Lewis Jackson Parker

In the passing of Lewis Jackson Parker, Martin lost a highly respected and esteemed citizen. A native of Tennessee, his birth occurred in Wildersville on the 26th of November, 1867, a son of Priestly E. and Joanna Frances (Murphey) Parker, the latter a native of this state. Priestly E. Parker was born in Orange county, North Carolina. on the 10th of June, 1828, and came with his parents to West Tennessee a short time afterward

In the acquirement of his early education Lewis Jackson Parker attended the public schools of Henderson county and began his business career at an early age, becoming an employe of J. N. Hall. Immediately after his marriage Mr. Parker returned to Wildersville and remained there for some fifteen years, being associated with his father-in-law in business. At the age of thirty-five years he closed what was at that time one of the largest Mississippi timber deals, buying on option one thousand, eight hundred and seventy acres of land, five hundred of which were in cultivation. He then built a stave plant and sawmill on the land and became one of the most prosperous men in that community. He resided in Pontotoc county, Mississippi, six years and at the termination of that time returned to Tennessee and in 1912 located in Martin. He built a magnificent home here and retired from active business, although he retained his interest in the stave and sawmill business in Mississippi. During the two years of his residence in this community he did much to improve the public welfare and his demise on the 8th of March, 1914, came as a severe blow to his many friends.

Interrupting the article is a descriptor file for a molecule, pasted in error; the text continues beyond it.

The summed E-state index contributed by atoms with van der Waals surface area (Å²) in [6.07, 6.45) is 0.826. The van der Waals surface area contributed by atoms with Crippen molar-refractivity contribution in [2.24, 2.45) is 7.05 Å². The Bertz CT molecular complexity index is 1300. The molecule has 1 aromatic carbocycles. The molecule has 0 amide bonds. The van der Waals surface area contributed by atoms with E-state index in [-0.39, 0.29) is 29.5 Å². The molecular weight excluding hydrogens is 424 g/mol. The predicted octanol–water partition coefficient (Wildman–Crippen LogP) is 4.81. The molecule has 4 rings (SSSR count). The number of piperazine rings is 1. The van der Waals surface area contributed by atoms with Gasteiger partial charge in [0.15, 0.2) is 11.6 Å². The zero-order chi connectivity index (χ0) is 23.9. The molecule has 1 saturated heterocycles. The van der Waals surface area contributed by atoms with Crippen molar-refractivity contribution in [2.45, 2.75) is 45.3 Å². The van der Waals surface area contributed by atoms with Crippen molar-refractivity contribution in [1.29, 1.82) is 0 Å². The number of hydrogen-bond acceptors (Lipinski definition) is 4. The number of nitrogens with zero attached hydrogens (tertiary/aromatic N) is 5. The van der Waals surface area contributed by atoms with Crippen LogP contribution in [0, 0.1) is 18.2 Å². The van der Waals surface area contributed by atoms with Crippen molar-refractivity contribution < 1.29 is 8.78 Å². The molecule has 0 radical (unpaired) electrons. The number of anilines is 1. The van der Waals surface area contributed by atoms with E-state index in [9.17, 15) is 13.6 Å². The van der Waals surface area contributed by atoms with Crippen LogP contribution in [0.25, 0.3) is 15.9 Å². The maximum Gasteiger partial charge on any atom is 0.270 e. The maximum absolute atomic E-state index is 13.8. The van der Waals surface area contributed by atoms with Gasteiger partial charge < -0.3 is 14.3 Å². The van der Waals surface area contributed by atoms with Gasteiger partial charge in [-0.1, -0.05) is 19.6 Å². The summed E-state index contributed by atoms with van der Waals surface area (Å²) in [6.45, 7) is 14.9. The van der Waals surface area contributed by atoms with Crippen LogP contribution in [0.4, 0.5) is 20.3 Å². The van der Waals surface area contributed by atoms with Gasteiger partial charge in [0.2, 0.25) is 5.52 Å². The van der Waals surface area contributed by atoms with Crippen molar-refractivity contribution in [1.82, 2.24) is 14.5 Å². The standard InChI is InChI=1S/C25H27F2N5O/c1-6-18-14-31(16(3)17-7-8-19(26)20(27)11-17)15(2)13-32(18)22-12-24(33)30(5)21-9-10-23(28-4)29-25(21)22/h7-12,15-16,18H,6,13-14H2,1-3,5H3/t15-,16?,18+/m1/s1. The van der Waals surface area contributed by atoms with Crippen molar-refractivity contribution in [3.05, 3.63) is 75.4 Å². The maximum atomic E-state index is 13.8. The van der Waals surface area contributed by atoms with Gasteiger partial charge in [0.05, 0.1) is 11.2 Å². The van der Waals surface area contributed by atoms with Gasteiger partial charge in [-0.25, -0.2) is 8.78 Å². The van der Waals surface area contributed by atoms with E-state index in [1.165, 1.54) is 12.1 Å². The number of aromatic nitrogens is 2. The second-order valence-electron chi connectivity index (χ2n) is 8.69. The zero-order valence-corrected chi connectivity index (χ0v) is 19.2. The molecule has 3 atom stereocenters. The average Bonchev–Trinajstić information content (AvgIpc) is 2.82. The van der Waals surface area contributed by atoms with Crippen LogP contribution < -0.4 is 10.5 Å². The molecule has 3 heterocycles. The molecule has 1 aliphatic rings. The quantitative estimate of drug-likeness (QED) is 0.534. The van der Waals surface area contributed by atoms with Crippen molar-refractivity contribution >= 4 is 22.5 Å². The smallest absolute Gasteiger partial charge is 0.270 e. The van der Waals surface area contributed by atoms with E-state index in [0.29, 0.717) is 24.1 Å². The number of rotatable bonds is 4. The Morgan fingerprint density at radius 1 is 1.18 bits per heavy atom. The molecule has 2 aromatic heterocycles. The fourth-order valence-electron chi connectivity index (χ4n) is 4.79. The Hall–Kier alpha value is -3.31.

To the union of Mr. and Mrs. Parker four children were born: John Spellings, whose birth occurred on the 1st of June, 1896, and who married Miss Minnie Clara Mayo, a resident of Pontotoc county, Mississippi; Verda Marie, who was born on the 31st of July, 1898, and who is now the wife of Edward M. Burge, of Martin; Hattie Mae, born March 23, 1902; and Lewis Priestly, whose birth occurred on the 1st of February, 1909. Mrs. Parker is a true southern gentlewoman and is prominently known in Martin, where she has many friends. Throughout his life Mr. Parker gave his political endorsement to the democratic party and although he never sought nor desired public preferment, he was ever cognizant of the duties and responsibilities as well as the privileges of good citizenship and no movement for the development or improvement of the community ever sought his aid in vain. He well merited the success he achieved in life and the confidence and respect in which he was held by his fellowmen

Volume 3 Tennessee & Tennesseans

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